Kristina Hooper, CFP®, CIMA® is head of portfolio strategies for Allianz Global Investors Distributors LLC. She has a B.A. from Wellesley College, a J.D. from Pace Law and an M.B.A. in finance from NYU, where she was a teaching fellow in macroeconomics.
A lost decade for investors and a wave of recent central bank activity signals that it’s time to adjust your portfolio strategy to boost income potential and outpace inflation.
Indeed, sobering new research released last week from Allianz SE, parent company of Allianz Global Investors, shows that the marked recovery in financial assets since the financial crisis came to a screeching halt last year. And that savers have experienced no real asset growth (on a net basis) over the past 11 years.
The Allianz Global Wealth Report
, a study of private households in more than 50 countries, found that household financial assets increased by only 1.6% in 2011. That falls far short of the 7.3% average annual growth we saw in the previous two years. This disappointing development is more pronounced on a gross per capita basis: since the beginning of 2000, financial assets have been increasing by only 3.1% a year, equal to global inflation, according to the report.
On top of the wealth destruction savers have endured, we have seen a series of central bank actions across the globe. In the latest move, the Bank of Japan announced last week it would expand its asset purchase program while holding key interest rates near zero in an effort to boost its economy in the face of slowing global demand. Specifically, it will buy an estimated 10 trillion yen in Treasury bills and government bonds, pushing the current bond-buying program from 70 trillion yen to 80 trillion yen. The move comes on the heels of similar actions by the European Central Bank and the Federal Reserve. However, Japan’s monetary stimulus program—scheduled to be completed by the end of 2013—is not nearly as open-ended as the Fed’s QE3.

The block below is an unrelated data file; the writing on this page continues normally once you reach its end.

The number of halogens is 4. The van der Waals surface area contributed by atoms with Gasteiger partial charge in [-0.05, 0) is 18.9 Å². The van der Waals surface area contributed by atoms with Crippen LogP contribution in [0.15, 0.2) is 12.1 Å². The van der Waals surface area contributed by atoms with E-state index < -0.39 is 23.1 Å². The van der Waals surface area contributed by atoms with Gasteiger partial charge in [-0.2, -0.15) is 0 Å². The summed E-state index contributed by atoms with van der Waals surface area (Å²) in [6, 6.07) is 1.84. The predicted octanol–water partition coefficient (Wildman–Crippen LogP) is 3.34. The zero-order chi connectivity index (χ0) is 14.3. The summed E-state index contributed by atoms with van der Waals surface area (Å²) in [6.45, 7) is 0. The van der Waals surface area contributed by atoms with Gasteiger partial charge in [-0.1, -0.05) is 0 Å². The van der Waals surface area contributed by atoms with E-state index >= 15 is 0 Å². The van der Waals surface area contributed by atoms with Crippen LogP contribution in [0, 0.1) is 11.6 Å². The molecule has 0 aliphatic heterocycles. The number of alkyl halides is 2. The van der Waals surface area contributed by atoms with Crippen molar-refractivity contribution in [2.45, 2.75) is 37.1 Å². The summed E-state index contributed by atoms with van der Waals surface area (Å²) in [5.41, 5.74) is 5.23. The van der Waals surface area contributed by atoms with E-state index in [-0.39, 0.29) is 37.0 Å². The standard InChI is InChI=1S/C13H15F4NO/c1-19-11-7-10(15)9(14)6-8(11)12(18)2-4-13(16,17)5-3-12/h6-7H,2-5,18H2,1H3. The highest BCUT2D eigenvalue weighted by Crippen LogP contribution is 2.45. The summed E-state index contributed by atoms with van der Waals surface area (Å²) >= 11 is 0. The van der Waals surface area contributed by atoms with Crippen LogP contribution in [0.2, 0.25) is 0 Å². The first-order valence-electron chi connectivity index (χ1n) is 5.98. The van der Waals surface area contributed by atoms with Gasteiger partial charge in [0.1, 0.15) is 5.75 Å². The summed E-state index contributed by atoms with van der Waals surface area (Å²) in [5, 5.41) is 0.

The combination of crisis-fueled wealth destruction and aggressive central bank policy moves further supports our view that we’ve entered an era of financial repression. In this type of environment, governments look to suppress interest rates and increase deficit spending in an attempt to reinvigorate the economy.
Unfortunately, many investors are not well positioned for financial repression. In fact, the Allianz Global Wealth Report shows that they are becoming more risk averse. In 2000, securities represented 41% of overall assets. That number dropped to 35% in 2008 as assets were moved to the perceived safety of bank deposits, rose slightly and then fell back to that level.
The report explains, “As far as the need for long-term wealth accumulation is concerned, the tendency to ‘flee’ to (supposedly) low-risk investments, such as bank deposits, witnessed in many countries is counterproductive. The fact that savers are shying away from investments that offer the sort of returns they need means that they have to save even harder in order to create a sufficiently comfortable financial cushion. A responsible approach to provision ultimately involves a certain degree of risk-taking.”
How to Fight Repression
But in the face of a prolonged period of financial repression, investors are not defenseless. Here are four simple rules that will help ease the burden of hunting for yield:
||Quality counts. Look for companies with steady earnings and predictable dividends
||Focus on real returns. That’s what really matters.
||Invest in multi-asset products and consider tactical allocation to generate additional earnings. Some embedded advice solutions offer not only strategic allocations, but also tactical allocations.
||Never forget the importance of risk management. Now more than ever, you need to think about all forms of risk, including fat tail ‘worst-case’ scenarios.
According to the report, the biggest risks for investors are not keeping up with inflation and funding long-term financial goals. Big challenges lie ahead. But when it comes to creating wealth, not taking risk is perhaps the biggest risk of all.
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